The countdown to New Year’s Eve is on and Brexit is imminent. If the United Kingdom (UK) leaves the European Union (EU) without an agreement (no-deal Brexit), it is important to ensure transaction reports are submitted to the correct Trade Repository (TR) and/or Approved Reporting Mechanism (ARM). There has been no sign of a Brexit deal yet so at this stage, we are helping you prepare for a ‘worst-case scenario’. Regardless of what happens, your NCA will expect you to manage your EMIR, MiFIR and SFTR requirements.
Where Are You Currently Reporting Your Trades/Transactions to?
European investment firms (e.g. those regulated by Cysec and FCA) currently submit their trades/transactions for EMIR, MiFIR and SFTR to an Approved Reporting Mechanism (‘ARM’) and (‘TR’). TRs are authorised by ESMA at an EU level. ARMs are authorised by the local NCA. However, any TR or ARM authorised by the FCA or established in the UK will no longer be part of the EU from 1 January 2021 and therefore ESMA approved.
This means that that a UK based TR or ARM will not be a compliant destination for EMIR, MIFIR and SFTR reports for investment firms that are still within the EU on 1 January 2021 in a no-deal Brexit.
Likewise, an EU based TR or ARM will not be a compliant destination for FCA regulated firms from 1 January 2021 unless transition arrangements are put in place, which will clearly not happen in a no-deal Brexit.
How Are You (and TRs and ARMs) Going to Manage a No-Deal Brexit?
To accommodate a no-deal Brexit scenario, many TRs and ARMs have established new entities and obtained registration for a second TR and ARM. Firms such as DTCC and UnaVista now have separate UK-based and EU-based ARMs and TRs to overcome this problem.
Investment firms (and their delegates) will need to report trades and transactions to the right place in a no-deal Brexit, i.e.:
- If your reporting obligation is to UK Financial Conduct Authority (FCA) only, report your trades/transactions to a UK TR/ARM.
- If your reporting obligation is to other EU National Competent Authorities (NCAs) only, report to an EU-based TR/ARM.
- In a situation where you have dual reporting obligations, report to the respective UK and EU TR/ARM.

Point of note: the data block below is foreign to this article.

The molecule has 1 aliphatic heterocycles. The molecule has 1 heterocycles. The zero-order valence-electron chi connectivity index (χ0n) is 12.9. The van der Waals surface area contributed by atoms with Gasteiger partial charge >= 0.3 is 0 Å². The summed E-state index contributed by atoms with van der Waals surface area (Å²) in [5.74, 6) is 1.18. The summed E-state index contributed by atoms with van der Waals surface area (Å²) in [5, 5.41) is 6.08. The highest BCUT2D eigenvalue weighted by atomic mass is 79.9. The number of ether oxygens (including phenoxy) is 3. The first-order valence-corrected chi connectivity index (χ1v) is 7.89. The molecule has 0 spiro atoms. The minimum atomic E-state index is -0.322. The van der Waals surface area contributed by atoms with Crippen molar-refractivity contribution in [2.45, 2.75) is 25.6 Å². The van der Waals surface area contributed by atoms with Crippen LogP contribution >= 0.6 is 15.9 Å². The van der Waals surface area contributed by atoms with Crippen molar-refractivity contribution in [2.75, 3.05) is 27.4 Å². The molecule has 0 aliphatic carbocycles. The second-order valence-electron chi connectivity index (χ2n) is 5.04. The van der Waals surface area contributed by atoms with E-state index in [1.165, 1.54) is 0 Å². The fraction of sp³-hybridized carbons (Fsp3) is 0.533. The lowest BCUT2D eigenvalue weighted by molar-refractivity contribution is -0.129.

What do you need to do?
All investment firms need to start reviewing their current arrangements and ensure they are appropriate in the event of
a no-deal Brexit. This may mean setting up a new contract and reporting arrangements with a new TR/ARM which may or may not be related to the one currently being used. Firms using a delegated reporting provider should check that the appropriate arrangements are being made.
A key message from the FCA is that all firms should continue to prepare for all Brexit scenarios given the state of negotiations. Consider scenarios for you and we assure you a transition that is as smooth as possible and compliant with the post-Brexit reporting requirements.
This week some negotiations are going on informally between the EU and the UK but the next key EU Council will take place in mid-October and the UK Prime Minister has said that if no agreement is reached by then, the UK is heading for a no-deal Brexit.
A Summary of How to Manage EMIR/MiFIR Reporting in a No-Deal Brexit?
The table below indicates which TR or ARM you will need to report your trades/transactions to under each regime.
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What are the post-Brexit reporting requirements under MiFIR and EMIR?
In a no-deal Brexit, reporting obligations in the UK will be the same as those under MiFIR/MiFID II as they have been adopted locally by the UK parliament. Over time, the UK is likely to make changes and diverge from the European requirements.
However, in the event where an EU investment firm has executed its transactions via a UK branch or vice versa, the entity will have a dual reporting obligation. The FCA made it clear that the branch will no longer be able to discharge the reporting obligations by transmitting orders to the other entities.
The flow chart below shows the reporting line in two scenarios:
Following a no-deal Brexit, the EMIR reports will need to be split by the jurisdiction of the investment firms rather than the location of its branches. The diagram below illustrates the reporting line in various scenarios:
Do you need to split your transactions by jurisdiction?
Investment firms will need to split the transaction reporting files by the relevant jurisdiction of the entities or the branches and submit them with a relevant naming convention.
Quinn Perrott, Co-CEO of TRAction